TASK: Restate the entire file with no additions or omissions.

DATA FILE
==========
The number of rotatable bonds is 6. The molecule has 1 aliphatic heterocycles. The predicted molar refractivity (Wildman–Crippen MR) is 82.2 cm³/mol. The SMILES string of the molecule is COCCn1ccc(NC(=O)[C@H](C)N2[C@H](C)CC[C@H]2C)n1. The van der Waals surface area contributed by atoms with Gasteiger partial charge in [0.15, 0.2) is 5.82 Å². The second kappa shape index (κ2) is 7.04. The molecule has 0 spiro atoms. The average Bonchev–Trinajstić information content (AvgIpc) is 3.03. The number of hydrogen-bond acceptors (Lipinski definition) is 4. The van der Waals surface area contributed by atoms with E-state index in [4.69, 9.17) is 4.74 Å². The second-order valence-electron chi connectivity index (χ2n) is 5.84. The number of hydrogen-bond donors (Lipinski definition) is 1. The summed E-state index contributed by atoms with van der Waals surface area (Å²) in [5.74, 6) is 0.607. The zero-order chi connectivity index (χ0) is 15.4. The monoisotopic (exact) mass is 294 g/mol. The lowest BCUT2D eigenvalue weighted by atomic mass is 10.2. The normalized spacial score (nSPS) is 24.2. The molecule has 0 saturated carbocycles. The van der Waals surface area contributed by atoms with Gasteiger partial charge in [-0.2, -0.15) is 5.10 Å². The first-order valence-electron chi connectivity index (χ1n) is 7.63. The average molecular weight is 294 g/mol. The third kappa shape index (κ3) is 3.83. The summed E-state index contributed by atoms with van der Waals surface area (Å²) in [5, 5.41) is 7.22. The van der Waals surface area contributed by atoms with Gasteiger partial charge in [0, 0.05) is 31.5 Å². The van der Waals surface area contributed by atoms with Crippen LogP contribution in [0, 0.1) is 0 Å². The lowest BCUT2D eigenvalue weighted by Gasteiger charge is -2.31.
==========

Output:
The number of rotatable bonds is 6. The molecule has 1 aliphatic heterocycles. The predicted molar refractivity (Wildman–Crippen MR) is 82.2 cm³/mol. The SMILES string of the molecule is COCCn1ccc(NC(=O)[C@H](C)N2[C@H](C)CC[C@H]2C)n1. The van der Waals surface area contributed by atoms with Gasteiger partial charge in [0.15, 0.2) is 5.82 Å². The second kappa shape index (κ2) is 7.04. The molecule has 0 spiro atoms. The average Bonchev–Trinajstić information content (AvgIpc) is 3.03. The number of hydrogen-bond acceptors (Lipinski definition) is 4. The van der Waals surface area contributed by atoms with E-state index in [4.69, 9.17) is 4.74 Å². The second-order valence-electron chi connectivity index (χ2n) is 5.84. The number of hydrogen-bond donors (Lipinski definition) is 1. The summed E-state index contributed by atoms with van der Waals surface area (Å²) in [5.74, 6) is 0.607. The zero-order chi connectivity index (χ0) is 15.4. The monoisotopic (exact) mass is 294 g/mol. The lowest BCUT2D eigenvalue weighted by atomic mass is 10.2. The normalized spacial score (nSPS) is 24.2. The molecule has 0 saturated carbocycles. The van der Waals surface area contributed by atoms with Gasteiger partial charge in [-0.2, -0.15) is 5.10 Å². The first-order valence-electron chi connectivity index (χ1n) is 7.63. The average molecular weight is 294 g/mol. The third kappa shape index (κ3) is 3.83. The summed E-state index contributed by atoms with van der Waals surface area (Å²) in [5, 5.41) is 7.22. The van der Waals surface area contributed by atoms with Gasteiger partial charge in [0, 0.05) is 31.5 Å². The van der Waals surface area contributed by atoms with Crippen LogP contribution in [0, 0.1) is 0 Å². The lowest BCUT2D eigenvalue weighted by Gasteiger charge is -2.31.